In a word, the king rapidly recovered; and, overwhelmed with gratitude toward the benefactor whose skill had saved him from such suffering, he ordered that, in place of his single pair of iron fetters, he should have two pairs of fetters of gold!
It might at first be imagined that such a strange token of regard as this could be intended only as a jest and an insult; but there is no doubt that Darius meant it seriously as a compliment and an honor. He supposed that Democedes, of course, considered his condition of captivity as a fixed and permanent one; and that his fetters were not, in themselves, an injustice or disgrace, but the necessary and unavoidable concomitant of his lot, so that the sending of golden fetters to a slave was very naturally, in his view, like presenting a golden crutch to a cripple. Democedes received the equivocal donation with great good nature. He even ventured upon a joke on the subject to the convalescent king. "It seems, sire," said he "that in return for my saving your limb and your life, you double my servitude. You have given me two chains instead of one."
The king, who was now in a much better humor to be pleased than when, writhing in anguish, he had ordered Democedes to be put to the torture, laughed at this reply, and released the captive from the bonds entirely. He ordered him to be conducted by the attendants to the apartments of the palace, where the wives of Darius and the other ladies of the court resided, that they might see him and express their gratitude. "This is the physician," said the eunuchs, who introduced him, "that cured the king." The ladies welcomed him with the utmost cordiality, and loaded him with presents of gold and silver as he passed through their apartments. The king made arrangements, too, immediately, for providing him with a magnificent house in Susa, and established him there in great luxury and splendor, with costly furniture and many attendants, and all other marks of distinction and honor. In a word, Democedes found himself, by means of another unexpected change of fortune, suddenly elevated to a height as lofty as his misery and degradation had been low. He was, however, a captive still.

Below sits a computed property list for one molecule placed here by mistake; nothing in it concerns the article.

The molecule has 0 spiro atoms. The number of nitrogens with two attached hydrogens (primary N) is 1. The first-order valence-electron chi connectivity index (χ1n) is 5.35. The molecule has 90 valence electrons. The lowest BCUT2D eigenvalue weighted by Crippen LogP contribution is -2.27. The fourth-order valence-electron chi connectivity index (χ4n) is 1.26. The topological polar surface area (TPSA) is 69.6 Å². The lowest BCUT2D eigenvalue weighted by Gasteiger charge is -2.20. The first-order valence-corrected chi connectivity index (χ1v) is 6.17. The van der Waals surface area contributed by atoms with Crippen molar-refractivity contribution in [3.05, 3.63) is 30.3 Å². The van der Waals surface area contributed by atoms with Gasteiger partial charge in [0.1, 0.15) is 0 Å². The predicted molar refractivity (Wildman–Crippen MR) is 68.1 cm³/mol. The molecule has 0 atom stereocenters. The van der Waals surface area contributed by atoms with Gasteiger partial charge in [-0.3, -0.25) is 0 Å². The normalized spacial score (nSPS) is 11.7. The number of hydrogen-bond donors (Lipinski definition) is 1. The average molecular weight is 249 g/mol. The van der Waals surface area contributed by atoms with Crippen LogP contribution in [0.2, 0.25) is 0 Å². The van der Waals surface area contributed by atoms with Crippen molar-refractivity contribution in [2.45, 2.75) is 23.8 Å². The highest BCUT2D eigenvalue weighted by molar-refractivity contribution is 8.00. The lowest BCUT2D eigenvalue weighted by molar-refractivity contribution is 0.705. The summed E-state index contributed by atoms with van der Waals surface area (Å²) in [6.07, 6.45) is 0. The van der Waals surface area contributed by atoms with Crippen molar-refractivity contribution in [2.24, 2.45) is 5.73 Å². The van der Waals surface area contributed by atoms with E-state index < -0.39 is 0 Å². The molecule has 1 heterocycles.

The Queen Atossa, the daughter of Cyrus, who has already been mentioned as the wife of Cambyses and of Smerdis the magian, was one of the wives of Darius. Her sister Antystone was another. A third was Phĉdyma, the daughter of Otanes, the lady who had been so instrumental, in connection with Atossa, in the discovery of the magian imposture. It happened that, some time after the curing of Darius's sprain, Atossa herself was sick. Her malady was of such a nature, that for some time she kept it concealed, from a feeling of delicacy.[E] At length, terrified by the danger which threatened her, she sent for Democedes, and made her case known to him. He said that he could cure her, but she must first promise to grant him, if he did so, a certain favor which he should ask. She must promise beforehand to grant it, whatever it might be. It was nothing, he said, that should in any way compromise her honor.
[Footnote E: It was a tumor of the breast, which became, at length, an open ulcer, and began to spread and enlarge in a very formidable manner.]
Atossa agreed to these conditions, and Democedes undertook her case. Her malady was soon cured; and when she asked him what was the favor which he wished to demand, he replied,
"Persuade Darius to form a plan for the invasion of Greece, and to send me, with a small company of attendants, to explore the country, and obtain for him all the necessary preliminary information. In this way I shall see my native land once more."